Performance Characteristics of Integrating Nephelometers in the Australian Outback

R. M. Mitchell Centre for Australian Weather and Climate Research, CSIRO Marine and Atmospheric Research, Canberra, Australian Capital Territory, Australia

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S. K. Campbell Centre for Australian Weather and Climate Research, CSIRO Marine and Atmospheric Research, Canberra, Australian Capital Territory, Australia

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Y. Qin Centre for Australian Weather and Climate Research, CSIRO Marine and Atmospheric Research, Canberra, Australian Capital Territory, Australia

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J. L. Gras Centre for Australian Weather and Climate Research, CSIRO Marine and Atmospheric Research, Aspendale, Victoria, Australia

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Abstract

Radiance Research M903 nephelometers have been operated at remote Australian Outback sites since April 1998. This paper describes the calibration procedures applied to these instruments and reports on the noise performance and other operational issues. It is found that instrument noise leads to a detection limit of ∼0.2 Mm−1 in scattering coefficient at the 95% confidence interval for a 5-min integration. Changes in ambient temperature cause drift with a coefficient of ∼0.06 Mm−1 K−1, leading to a typical diurnal drift of amplitude ∼0.9 Mm−1. Over the 10-yr deployment at an Outback station, the accuracy of the derived scattering coefficient is compromised by drifts in sensitivity and offset, in part related to gross changes in bandpass filter characteristics resulting from environmental degradation. A method is developed to track these changes. An uncertainty analysis suggests that the typical background scattering coefficient of ∼10 Mm−1 can be measured to within 15% at the 95% confidence level. For events where the scattering coefficient is >100 Mm−1, the uncertainty falls to ∼5%. Correction factors are derived for angular truncation error and inlet efficiency for the particular inlet configuration adopted and illustrated via a case study using size distributions guided by collocated NASA Aerosol Robotic Network (AERONET) data.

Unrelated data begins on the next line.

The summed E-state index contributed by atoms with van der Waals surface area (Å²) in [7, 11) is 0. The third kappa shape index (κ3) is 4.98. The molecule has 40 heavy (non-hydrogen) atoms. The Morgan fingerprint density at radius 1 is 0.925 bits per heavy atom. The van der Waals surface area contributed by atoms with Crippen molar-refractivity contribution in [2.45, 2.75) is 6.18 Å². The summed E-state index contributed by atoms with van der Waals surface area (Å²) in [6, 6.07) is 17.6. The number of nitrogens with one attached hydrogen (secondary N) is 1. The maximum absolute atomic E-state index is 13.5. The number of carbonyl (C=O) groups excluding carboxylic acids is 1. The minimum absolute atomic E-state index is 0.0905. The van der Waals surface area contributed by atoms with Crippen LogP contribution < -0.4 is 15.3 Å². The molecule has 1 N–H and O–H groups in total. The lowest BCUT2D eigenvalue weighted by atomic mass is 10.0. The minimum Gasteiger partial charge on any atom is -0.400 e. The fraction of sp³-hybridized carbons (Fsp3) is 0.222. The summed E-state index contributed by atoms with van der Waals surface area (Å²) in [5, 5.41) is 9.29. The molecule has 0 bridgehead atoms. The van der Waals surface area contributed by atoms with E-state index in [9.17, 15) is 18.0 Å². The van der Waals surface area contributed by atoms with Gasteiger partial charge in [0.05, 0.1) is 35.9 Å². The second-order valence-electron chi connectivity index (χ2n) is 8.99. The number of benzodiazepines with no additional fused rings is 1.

Corresponding author address: Dr. Ross M. Mitchell, CSIRO Marine and Atmospheric Research, GPO Box 3023, Canberra, ACT 2601, Australia. Email: ross.mitchell@csiro.au

Abstract

Radiance Research M903 nephelometers have been operated at remote Australian Outback sites since April 1998. This paper describes the calibration procedures applied to these instruments and reports on the noise performance and other operational issues. It is found that instrument noise leads to a detection limit of ∼0.2 Mm−1 in scattering coefficient at the 95% confidence interval for a 5-min integration. Changes in ambient temperature cause drift with a coefficient of ∼0.06 Mm−1 K−1, leading to a typical diurnal drift of amplitude ∼0.9 Mm−1. Over the 10-yr deployment at an Outback station, the accuracy of the derived scattering coefficient is compromised by drifts in sensitivity and offset, in part related to gross changes in bandpass filter characteristics resulting from environmental degradation. A method is developed to track these changes. An uncertainty analysis suggests that the typical background scattering coefficient of ∼10 Mm−1 can be measured to within 15% at the 95% confidence level. For events where the scattering coefficient is >100 Mm−1, the uncertainty falls to ∼5%. Correction factors are derived for angular truncation error and inlet efficiency for the particular inlet configuration adopted and illustrated via a case study using size distributions guided by collocated NASA Aerosol Robotic Network (AERONET) data.

Corresponding author address: Dr. Ross M. Mitchell, CSIRO Marine and Atmospheric Research, GPO Box 3023, Canberra, ACT 2601, Australia. Email: ross.mitchell@csiro.au

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